For Immediate Release

Organization Profile: 

Paul Kawika Martin, Policy Director
Phone: 951-217-7285

Peace Action: 16 Years Later, Afghanistan War Drags On, Congress Still Asleep at the Wheel

WASHINGTON - On the eve of the 16-year anniversary of the Afghanistan War, Paul Kawika Martin, Senior Director for Policy and Political Affairs at Peace Action, released the following statement:

“Sixteen years after the inception of America’s longest war, the Afghanistan War remains an open-ended conflict with no end in sight. Kids who were in preschool when the war started are now shipping off to fight in it. Parents who fought in the early years of the war are seeing their children pick up where they left off. After thousands upon thousands of lives lost and billions of taxpayer dollars squandered, are we any better off? Decidedly not.


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“With the stated goal of fighting ‘to win,’ the Trump administration has sent thousands more soldiers into the fight without any definition of success, let alone a coherent strategy for ending the war. What can risking the lives of a few thousand more troops accomplish that over 100,000 soldiers and thousands of contractors couldn’t? Achieving a sustainable peace in Afghanistan means withdrawing U.S. forces, working for a political solution, and investing in humanitarian programs to help rebuild and stabilize the country. Instead we’re getting more of the same.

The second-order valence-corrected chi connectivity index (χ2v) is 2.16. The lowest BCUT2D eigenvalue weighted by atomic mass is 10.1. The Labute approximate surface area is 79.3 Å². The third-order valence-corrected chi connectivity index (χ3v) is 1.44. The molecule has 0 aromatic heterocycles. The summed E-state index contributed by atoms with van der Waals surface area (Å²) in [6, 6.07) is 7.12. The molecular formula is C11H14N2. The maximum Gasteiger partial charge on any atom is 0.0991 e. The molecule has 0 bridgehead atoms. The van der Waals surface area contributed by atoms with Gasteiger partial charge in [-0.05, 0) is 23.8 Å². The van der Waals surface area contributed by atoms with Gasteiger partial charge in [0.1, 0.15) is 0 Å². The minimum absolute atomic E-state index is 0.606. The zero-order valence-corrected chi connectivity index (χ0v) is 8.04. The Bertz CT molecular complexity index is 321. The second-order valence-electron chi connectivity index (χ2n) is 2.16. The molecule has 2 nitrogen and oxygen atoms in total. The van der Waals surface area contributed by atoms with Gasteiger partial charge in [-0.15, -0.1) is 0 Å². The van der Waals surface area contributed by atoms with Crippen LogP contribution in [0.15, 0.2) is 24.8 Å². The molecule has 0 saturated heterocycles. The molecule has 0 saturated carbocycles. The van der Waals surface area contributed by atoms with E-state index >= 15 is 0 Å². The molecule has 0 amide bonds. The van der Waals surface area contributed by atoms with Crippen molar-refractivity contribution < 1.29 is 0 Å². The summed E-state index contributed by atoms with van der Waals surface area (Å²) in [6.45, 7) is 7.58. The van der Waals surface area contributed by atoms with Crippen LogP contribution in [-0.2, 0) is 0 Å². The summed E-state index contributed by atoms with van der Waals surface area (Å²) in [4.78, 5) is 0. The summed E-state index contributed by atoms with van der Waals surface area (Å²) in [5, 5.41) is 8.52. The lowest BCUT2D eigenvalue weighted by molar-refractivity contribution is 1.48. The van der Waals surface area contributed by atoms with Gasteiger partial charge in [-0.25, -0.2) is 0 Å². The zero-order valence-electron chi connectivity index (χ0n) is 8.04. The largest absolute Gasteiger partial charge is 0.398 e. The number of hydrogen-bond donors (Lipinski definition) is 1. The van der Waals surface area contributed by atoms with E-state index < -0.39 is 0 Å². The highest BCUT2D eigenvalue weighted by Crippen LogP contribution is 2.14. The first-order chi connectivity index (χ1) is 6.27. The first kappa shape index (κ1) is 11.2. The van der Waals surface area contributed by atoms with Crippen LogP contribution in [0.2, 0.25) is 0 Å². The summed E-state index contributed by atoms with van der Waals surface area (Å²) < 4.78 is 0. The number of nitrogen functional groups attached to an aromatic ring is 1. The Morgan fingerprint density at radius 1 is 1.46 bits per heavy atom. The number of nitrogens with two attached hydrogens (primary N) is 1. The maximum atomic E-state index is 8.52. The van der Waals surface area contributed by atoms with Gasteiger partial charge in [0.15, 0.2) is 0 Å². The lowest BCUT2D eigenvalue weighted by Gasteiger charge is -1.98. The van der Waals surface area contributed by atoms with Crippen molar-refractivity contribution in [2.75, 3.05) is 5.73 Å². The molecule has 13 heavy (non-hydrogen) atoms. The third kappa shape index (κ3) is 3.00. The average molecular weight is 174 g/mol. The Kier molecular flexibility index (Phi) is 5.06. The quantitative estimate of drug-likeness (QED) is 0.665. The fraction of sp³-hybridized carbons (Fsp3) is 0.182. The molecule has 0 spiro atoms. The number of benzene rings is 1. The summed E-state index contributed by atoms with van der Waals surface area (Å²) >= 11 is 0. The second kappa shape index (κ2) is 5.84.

“While the Trump administration is carrying the torch of endless war, it was Congress who lit it to begin with, and Congress who will have to put it out. The 107th Congress cut the executive branch a blank check for war when it passed the 2001 war authorization with vague definitions of targets and no end date, but each Congress since has failed to void it. Congress has been asleep at the wheel, driving under the influence of political expediency and the arms industry, and as a result, the American people have been cut out of the decision making process. It is long, long past time for Congress to wake up and reclaim its war powers by repealing the 2001 authorization and debating what if any role the U.S. military should have in Afghanistan.”


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Founded in 1957, Peace Action, the United States' largest peace and disarmament organization with over 100,000 members and nearly 100 chapters in 34 states, works to achieve the abolition of nuclear weapons, promote government spending priorities that support human needs and encourage real security through international cooperation and human rights.

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